Diagnostic testing that confirms a diagnosis of Gaucher disease type I include measuring the level of glucocerebrosidase in blood (white blood cells) and performing mutation analysis of the GBA gene.

It is possible to diagnose Gaucher disease prenatally through amniocentesis or chorionic villus sampling (CVS). In amniocentesis, the test is performed by analyzing a sample of the fluid in which the fetus grows. In contrast, in CVS the sample is removed from the placenta.

 

Treatments for Gaucher disease type I include intravenous enzyme replacement therapy (ERT) that provides glucocerebrosidase enzyme to the patient through an intravenous infusion, and substrate reducing therapy (SRT).  ERT has demonstrated the ability to decrease liver and spleen size, improve platelet count and hemogloblin, and improve bone health. Enzyme replacement medications currently available for Gaucher disease are Imiglucerase (Cerezyme), Taliglucerase alfa (Elelyso), and Velaglucerase alfa (VPRIV).   ERT does not have appreciable ability to reduce central nervous system effects of Gaucher disease types 2 and 3. For Types 2 and 3, there are currently no medications available to reverse the damage done to the brain; however, there are some new in that are being researched and developed currently but not yet in the market. SRT therapies are medications taken by mouth that inhibit glucosylceramide synthase in the glycosphingolipid metabolic pathway and thereby inhibit production of glucocerebrosie. Miglustat (Zavesca) and Eliglustat (Cerdelga) are examples of this types of medication.  SRT therapies are approved for treatment of Gaucher disease type I.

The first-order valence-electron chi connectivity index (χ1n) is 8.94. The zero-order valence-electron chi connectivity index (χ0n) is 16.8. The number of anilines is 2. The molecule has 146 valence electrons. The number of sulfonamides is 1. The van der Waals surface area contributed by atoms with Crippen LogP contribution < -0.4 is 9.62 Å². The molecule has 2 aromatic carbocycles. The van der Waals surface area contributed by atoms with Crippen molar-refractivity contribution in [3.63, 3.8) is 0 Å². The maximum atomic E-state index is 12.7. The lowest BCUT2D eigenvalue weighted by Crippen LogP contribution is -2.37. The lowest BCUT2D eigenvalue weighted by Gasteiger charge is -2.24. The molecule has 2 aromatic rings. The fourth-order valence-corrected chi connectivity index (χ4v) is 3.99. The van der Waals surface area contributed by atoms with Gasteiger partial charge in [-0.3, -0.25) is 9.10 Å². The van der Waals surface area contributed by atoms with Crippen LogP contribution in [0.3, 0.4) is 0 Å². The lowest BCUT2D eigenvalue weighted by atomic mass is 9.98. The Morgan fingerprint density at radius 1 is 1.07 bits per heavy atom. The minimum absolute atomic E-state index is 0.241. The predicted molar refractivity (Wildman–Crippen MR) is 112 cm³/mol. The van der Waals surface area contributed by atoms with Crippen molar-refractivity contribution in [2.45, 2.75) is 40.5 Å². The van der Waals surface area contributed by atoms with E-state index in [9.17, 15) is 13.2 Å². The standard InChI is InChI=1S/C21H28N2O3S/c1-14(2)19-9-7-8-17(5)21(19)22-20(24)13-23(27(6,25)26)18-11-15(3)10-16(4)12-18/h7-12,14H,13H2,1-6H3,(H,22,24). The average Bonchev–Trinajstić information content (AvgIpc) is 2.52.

For individuals with Gaucher disease type 1, treatment usually results in significant improvement in symptom management.  Unfortunately, effective treatments for type 2 and type 3 disease have not been identified yet.  The prognosis for Gaucher disease type II is poor and it usually leads to death before the age of 2. Patients with Gaucher disease type 3 may live into young adulthood.

 

Gaucher disease can present a wide variety of physical, emotional, and social difficulties to both the individual, their family, and their friends.  

A major challenge for people with Gaucher disease as well as those who carry the gene revolve around having children.  A genetic counselor can help answer such questions about the risk persons who have Gaucher disease or are carriers of a GBA mutation have children who are affected with Gaucher disease.